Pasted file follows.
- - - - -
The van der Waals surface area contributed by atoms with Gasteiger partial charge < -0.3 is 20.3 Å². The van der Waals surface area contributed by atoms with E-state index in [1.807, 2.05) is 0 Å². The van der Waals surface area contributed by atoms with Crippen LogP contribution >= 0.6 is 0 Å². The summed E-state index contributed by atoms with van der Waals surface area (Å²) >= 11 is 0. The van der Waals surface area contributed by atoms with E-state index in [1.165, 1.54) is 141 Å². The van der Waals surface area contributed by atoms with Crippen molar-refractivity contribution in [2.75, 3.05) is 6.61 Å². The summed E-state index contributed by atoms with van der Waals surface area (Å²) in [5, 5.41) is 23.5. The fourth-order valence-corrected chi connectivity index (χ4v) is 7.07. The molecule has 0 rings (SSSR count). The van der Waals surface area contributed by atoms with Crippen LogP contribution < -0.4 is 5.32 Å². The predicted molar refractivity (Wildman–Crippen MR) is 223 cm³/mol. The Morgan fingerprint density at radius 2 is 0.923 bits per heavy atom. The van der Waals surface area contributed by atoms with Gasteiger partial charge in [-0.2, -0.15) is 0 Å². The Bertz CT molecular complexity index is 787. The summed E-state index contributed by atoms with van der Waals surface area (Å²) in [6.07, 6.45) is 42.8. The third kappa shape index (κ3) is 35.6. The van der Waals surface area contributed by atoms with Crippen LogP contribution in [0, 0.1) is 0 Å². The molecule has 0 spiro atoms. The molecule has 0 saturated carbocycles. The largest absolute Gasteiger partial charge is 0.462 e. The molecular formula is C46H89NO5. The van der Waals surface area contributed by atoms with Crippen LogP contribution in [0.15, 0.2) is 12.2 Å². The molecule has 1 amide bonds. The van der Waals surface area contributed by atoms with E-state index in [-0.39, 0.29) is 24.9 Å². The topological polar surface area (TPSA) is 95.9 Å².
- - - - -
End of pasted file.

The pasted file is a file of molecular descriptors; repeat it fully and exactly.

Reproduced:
The van der Waals surface area contributed by atoms with Gasteiger partial charge < -0.3 is 20.3 Å². The van der Waals surface area contributed by atoms with E-state index in [1.807, 2.05) is 0 Å². The van der Waals surface area contributed by atoms with Crippen LogP contribution >= 0.6 is 0 Å². The summed E-state index contributed by atoms with van der Waals surface area (Å²) >= 11 is 0. The van der Waals surface area contributed by atoms with E-state index in [1.165, 1.54) is 141 Å². The van der Waals surface area contributed by atoms with Crippen molar-refractivity contribution in [2.75, 3.05) is 6.61 Å². The summed E-state index contributed by atoms with van der Waals surface area (Å²) in [5, 5.41) is 23.5. The fourth-order valence-corrected chi connectivity index (χ4v) is 7.07. The molecule has 0 rings (SSSR count). The van der Waals surface area contributed by atoms with Crippen LogP contribution < -0.4 is 5.32 Å². The predicted molar refractivity (Wildman–Crippen MR) is 223 cm³/mol. The Morgan fingerprint density at radius 2 is 0.923 bits per heavy atom. The van der Waals surface area contributed by atoms with Gasteiger partial charge in [-0.2, -0.15) is 0 Å². The Bertz CT molecular complexity index is 787. The summed E-state index contributed by atoms with van der Waals surface area (Å²) in [6.07, 6.45) is 42.8. The third kappa shape index (κ3) is 35.6. The van der Waals surface area contributed by atoms with Crippen LogP contribution in [0, 0.1) is 0 Å². The molecule has 0 spiro atoms. The molecule has 0 saturated carbocycles. The largest absolute Gasteiger partial charge is 0.462 e. The molecular formula is C46H89NO5. The van der Waals surface area contributed by atoms with Crippen LogP contribution in [0.15, 0.2) is 12.2 Å². The molecule has 1 amide bonds. The van der Waals surface area contributed by atoms with E-state index in [-0.39, 0.29) is 24.9 Å². The topological polar surface area (TPSA) is 95.9 Å².